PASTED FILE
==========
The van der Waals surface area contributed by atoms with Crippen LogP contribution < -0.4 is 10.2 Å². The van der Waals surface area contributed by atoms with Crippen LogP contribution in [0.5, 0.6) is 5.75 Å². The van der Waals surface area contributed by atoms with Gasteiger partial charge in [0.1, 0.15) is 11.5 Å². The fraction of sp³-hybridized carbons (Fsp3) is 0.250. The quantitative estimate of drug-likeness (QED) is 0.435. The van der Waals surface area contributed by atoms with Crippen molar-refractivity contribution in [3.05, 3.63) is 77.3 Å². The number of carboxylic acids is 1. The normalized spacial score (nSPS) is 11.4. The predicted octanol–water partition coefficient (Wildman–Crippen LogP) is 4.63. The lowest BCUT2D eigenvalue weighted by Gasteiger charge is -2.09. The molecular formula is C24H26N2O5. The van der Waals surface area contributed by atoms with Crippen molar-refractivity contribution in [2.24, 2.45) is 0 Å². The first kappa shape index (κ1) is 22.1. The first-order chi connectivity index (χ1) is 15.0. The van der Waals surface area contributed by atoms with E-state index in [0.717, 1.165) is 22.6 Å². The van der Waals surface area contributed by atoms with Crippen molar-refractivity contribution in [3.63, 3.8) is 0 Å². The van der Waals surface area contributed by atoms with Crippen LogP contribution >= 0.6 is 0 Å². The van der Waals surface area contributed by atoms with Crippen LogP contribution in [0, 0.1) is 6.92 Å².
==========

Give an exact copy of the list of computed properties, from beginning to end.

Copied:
The van der Waals surface area contributed by atoms with Crippen LogP contribution < -0.4 is 10.2 Å². The van der Waals surface area contributed by atoms with Crippen LogP contribution in [0.5, 0.6) is 5.75 Å². The van der Waals surface area contributed by atoms with Gasteiger partial charge in [0.1, 0.15) is 11.5 Å². The fraction of sp³-hybridized carbons (Fsp3) is 0.250. The quantitative estimate of drug-likeness (QED) is 0.435. The van der Waals surface area contributed by atoms with Crippen molar-refractivity contribution in [3.05, 3.63) is 77.3 Å². The number of carboxylic acids is 1. The normalized spacial score (nSPS) is 11.4. The predicted octanol–water partition coefficient (Wildman–Crippen LogP) is 4.63. The lowest BCUT2D eigenvalue weighted by Gasteiger charge is -2.09. The molecular formula is C24H26N2O5. The van der Waals surface area contributed by atoms with Crippen molar-refractivity contribution in [2.24, 2.45) is 0 Å². The first kappa shape index (κ1) is 22.1. The first-order chi connectivity index (χ1) is 15.0. The van der Waals surface area contributed by atoms with E-state index in [0.717, 1.165) is 22.6 Å². The van der Waals surface area contributed by atoms with Crippen molar-refractivity contribution in [3.63, 3.8) is 0 Å². The van der Waals surface area contributed by atoms with Crippen LogP contribution >= 0.6 is 0 Å². The van der Waals surface area contributed by atoms with Crippen LogP contribution in [0, 0.1) is 6.92 Å².